Fault in Court vs. Fault in Insurance Claims

If your policy has PIP or other first-party benefits, you can usually claim these benefits without having to prove who was at fault.  You pay for these benefits so that payments are there when you need them, and your insurance company pays you partial damages after you pay a deductible.  However, these benefits only cover so much.

To get the rest of the damages you need, you either need to file a claim with the defendant’s insurance or sue them in court, or both.  In insurance claims, it is up to the insurance provider to determine who was at fault.  However, convincing them their driver was responsible might be an uphill battle.  In court, you have to convince a jury collected from neutral people in your community or the judge in the case of a bench trial.  In court, the neutral judge and jury are often more likely to be convinced than a biased insurance company that has to pay money if they decide they lose.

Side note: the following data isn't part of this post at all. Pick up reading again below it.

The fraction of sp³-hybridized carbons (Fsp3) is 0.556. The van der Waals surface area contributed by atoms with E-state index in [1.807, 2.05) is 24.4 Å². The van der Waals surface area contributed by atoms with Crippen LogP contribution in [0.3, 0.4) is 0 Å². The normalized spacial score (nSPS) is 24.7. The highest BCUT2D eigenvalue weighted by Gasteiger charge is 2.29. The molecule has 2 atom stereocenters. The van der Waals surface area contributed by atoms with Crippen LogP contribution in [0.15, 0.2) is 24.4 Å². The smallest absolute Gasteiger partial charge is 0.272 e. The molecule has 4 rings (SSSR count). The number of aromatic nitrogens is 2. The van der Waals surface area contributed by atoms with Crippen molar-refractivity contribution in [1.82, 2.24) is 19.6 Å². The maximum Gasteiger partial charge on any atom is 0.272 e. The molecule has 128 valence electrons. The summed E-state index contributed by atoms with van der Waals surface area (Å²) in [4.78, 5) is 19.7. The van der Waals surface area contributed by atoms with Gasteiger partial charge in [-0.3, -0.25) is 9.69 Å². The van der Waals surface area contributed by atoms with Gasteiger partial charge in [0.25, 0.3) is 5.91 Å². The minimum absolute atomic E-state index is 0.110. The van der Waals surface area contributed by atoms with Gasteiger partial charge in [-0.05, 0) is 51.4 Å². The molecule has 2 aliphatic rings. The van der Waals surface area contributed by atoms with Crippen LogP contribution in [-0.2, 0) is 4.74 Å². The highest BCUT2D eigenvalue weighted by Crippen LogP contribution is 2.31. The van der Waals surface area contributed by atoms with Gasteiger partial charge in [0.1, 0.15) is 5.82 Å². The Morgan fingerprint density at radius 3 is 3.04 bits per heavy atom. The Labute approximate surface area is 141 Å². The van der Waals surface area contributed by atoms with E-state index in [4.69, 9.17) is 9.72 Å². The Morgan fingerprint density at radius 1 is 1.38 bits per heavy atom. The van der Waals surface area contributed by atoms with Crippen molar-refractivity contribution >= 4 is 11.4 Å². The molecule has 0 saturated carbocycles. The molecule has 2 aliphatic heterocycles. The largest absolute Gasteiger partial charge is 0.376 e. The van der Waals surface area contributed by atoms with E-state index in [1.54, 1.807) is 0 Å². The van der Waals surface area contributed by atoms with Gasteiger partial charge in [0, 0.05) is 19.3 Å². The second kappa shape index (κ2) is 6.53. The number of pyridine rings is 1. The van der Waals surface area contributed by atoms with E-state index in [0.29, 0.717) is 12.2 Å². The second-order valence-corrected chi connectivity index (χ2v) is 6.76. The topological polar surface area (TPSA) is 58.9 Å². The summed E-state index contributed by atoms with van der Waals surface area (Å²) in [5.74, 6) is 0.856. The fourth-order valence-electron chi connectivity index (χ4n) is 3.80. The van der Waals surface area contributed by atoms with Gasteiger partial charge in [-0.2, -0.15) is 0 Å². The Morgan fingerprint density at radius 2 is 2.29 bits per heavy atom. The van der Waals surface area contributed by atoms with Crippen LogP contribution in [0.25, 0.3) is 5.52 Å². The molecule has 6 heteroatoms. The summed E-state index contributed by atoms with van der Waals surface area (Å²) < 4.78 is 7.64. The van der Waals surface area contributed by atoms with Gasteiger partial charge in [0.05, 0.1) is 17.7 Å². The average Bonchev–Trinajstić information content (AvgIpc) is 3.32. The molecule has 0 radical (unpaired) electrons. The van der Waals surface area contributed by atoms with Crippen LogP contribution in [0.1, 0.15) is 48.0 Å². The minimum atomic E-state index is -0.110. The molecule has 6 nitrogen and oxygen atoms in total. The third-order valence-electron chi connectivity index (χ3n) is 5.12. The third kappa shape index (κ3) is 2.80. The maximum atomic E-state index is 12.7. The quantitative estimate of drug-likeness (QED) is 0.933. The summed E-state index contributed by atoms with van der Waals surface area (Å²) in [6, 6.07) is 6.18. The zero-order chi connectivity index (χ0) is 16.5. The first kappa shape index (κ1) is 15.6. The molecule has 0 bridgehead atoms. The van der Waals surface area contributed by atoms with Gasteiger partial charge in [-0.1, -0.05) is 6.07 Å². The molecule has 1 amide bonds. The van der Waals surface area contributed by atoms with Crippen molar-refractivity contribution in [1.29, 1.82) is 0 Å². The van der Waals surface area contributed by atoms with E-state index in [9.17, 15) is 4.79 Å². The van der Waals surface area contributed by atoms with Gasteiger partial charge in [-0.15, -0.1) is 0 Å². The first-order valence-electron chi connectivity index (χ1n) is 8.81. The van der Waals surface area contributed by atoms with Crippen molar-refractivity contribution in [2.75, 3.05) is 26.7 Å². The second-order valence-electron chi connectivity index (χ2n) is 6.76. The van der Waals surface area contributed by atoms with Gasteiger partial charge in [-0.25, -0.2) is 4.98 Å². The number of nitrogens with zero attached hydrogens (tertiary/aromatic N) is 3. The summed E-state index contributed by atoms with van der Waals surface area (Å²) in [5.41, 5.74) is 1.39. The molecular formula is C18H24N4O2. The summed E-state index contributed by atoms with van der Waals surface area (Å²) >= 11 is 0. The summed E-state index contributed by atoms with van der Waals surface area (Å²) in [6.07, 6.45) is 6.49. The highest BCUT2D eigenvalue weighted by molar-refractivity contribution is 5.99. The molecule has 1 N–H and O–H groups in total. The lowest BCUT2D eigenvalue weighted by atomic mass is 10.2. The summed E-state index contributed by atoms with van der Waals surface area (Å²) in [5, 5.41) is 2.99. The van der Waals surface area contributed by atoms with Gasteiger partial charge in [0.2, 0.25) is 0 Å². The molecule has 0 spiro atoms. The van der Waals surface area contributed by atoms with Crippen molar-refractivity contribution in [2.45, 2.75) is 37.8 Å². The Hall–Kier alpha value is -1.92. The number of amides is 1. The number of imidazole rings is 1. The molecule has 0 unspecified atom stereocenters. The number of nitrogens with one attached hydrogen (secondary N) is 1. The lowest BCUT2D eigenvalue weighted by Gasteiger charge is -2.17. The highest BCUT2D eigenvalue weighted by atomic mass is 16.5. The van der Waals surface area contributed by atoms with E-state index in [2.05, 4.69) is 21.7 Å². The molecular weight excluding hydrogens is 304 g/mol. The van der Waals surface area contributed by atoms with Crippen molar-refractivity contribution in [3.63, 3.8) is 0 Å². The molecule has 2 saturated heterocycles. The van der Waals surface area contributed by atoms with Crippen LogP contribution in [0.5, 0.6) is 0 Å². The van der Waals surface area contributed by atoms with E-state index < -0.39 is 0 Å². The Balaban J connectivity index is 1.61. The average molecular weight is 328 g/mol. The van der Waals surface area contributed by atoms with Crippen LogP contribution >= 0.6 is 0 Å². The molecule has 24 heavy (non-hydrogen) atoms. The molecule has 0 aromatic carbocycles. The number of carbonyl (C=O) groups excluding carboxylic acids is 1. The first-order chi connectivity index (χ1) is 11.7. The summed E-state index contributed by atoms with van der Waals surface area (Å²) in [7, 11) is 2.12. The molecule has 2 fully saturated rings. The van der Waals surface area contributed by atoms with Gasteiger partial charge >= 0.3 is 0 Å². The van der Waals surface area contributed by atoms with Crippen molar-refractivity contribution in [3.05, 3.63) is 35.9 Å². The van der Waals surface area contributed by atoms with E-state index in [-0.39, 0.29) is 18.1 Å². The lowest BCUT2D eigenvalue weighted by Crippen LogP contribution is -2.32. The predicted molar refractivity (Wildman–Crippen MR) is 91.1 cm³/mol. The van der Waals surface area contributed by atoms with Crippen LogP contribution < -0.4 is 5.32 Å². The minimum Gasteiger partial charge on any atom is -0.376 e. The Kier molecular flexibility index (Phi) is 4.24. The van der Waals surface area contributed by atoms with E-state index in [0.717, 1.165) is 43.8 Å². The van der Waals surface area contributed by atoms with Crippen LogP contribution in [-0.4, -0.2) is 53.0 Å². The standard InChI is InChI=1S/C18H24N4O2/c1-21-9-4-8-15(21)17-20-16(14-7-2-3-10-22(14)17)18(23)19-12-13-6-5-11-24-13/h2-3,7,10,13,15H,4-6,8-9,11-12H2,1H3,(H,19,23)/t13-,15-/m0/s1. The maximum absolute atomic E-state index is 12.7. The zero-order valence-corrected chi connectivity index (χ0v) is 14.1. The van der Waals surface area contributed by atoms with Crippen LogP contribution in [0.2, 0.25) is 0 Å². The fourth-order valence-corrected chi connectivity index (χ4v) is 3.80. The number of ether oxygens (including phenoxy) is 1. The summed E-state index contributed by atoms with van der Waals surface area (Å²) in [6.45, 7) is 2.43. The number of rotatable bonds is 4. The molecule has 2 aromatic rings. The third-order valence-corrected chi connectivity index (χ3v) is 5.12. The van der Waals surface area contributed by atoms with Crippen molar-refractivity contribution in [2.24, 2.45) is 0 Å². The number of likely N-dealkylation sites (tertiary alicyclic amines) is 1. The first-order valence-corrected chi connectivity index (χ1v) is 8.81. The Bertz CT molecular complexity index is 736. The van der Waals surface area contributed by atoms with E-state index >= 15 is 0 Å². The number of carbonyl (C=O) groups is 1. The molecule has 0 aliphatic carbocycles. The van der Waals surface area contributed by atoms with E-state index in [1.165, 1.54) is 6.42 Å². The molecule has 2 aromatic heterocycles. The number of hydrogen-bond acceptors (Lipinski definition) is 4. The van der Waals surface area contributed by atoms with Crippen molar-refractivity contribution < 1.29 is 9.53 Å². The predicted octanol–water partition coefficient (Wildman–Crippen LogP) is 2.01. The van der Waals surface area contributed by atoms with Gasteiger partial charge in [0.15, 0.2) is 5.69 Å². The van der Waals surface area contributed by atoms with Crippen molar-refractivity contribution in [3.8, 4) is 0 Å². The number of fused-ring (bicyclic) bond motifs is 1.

Damages for Injury Victims in Lochearn, MD Car Accidents

As mentioned, some damages will be paid by your own PIP benefits.  These often pay for a share of the medical bills and lost wages you faced, but no more than that.

In a lawsuit or insurance claim against the at-fault driver or their insurance policy, you will be able to claim any and all damages that they caused you.  This primarily includes the full value of your medical bills and other medical care costs, as well as lost wages.  However, you can also claim compensation for pain and suffering and other intangible or “non-economic” losses you suffered.

In addition, you may be entitled to “loss of consortium damages” for a spouse’s injury as well as any and all expenses paid because of the crash, such as childcare costs, alternative transportation costs, and vehicle repair bills.

Call Our Lochearn, MD Car Accident Lawyers Today

For help with your potential case, call the car accident lawyers at Rice, Murtha & Psoras at (410) 694-7291.